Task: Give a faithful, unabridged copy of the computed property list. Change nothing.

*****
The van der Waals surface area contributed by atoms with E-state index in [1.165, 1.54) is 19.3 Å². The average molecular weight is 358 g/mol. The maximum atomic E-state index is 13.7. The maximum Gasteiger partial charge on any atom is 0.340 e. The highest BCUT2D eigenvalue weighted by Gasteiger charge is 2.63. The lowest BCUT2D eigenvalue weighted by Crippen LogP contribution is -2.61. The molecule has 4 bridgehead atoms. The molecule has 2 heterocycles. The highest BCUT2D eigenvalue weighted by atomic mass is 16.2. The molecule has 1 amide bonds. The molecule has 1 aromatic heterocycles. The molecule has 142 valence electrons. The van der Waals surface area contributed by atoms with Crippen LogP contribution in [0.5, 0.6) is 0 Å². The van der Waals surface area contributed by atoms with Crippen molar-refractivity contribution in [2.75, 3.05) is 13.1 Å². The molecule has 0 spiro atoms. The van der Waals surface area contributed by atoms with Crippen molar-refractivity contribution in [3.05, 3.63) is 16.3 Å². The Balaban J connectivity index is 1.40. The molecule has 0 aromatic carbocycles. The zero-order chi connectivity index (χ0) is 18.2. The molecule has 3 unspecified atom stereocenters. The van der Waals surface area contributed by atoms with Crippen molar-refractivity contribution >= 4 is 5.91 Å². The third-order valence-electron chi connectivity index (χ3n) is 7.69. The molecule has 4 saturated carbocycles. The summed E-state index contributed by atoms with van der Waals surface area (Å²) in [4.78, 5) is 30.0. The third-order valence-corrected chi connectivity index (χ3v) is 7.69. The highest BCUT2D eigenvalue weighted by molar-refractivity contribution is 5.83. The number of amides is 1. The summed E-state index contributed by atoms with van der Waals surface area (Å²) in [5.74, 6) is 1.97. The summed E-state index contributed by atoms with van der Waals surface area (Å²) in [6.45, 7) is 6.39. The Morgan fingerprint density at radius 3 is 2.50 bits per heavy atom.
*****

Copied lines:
The van der Waals surface area contributed by atoms with E-state index in [1.165, 1.54) is 19.3 Å². The average molecular weight is 358 g/mol. The maximum atomic E-state index is 13.7. The maximum Gasteiger partial charge on any atom is 0.340 e. The highest BCUT2D eigenvalue weighted by Gasteiger charge is 2.63. The lowest BCUT2D eigenvalue weighted by Crippen LogP contribution is -2.61. The molecule has 4 bridgehead atoms. The molecule has 2 heterocycles. The highest BCUT2D eigenvalue weighted by atomic mass is 16.2. The molecule has 1 amide bonds. The molecule has 1 aromatic heterocycles. The molecule has 142 valence electrons. The van der Waals surface area contributed by atoms with Crippen LogP contribution in [0.5, 0.6) is 0 Å². The van der Waals surface area contributed by atoms with Crippen molar-refractivity contribution in [2.75, 3.05) is 13.1 Å². The molecule has 0 spiro atoms. The van der Waals surface area contributed by atoms with Crippen molar-refractivity contribution in [3.05, 3.63) is 16.3 Å². The Balaban J connectivity index is 1.40. The molecule has 0 aromatic carbocycles. The zero-order chi connectivity index (χ0) is 18.2. The molecule has 3 unspecified atom stereocenters. The van der Waals surface area contributed by atoms with Crippen molar-refractivity contribution >= 4 is 5.91 Å². The third-order valence-electron chi connectivity index (χ3n) is 7.69. The molecule has 4 saturated carbocycles. The summed E-state index contributed by atoms with van der Waals surface area (Å²) in [4.78, 5) is 30.0. The third-order valence-corrected chi connectivity index (χ3v) is 7.69. The highest BCUT2D eigenvalue weighted by molar-refractivity contribution is 5.83. The number of amides is 1. The summed E-state index contributed by atoms with van der Waals surface area (Å²) in [5.74, 6) is 1.97. The summed E-state index contributed by atoms with van der Waals surface area (Å²) in [6.45, 7) is 6.39. The Morgan fingerprint density at radius 3 is 2.50 bits per heavy atom.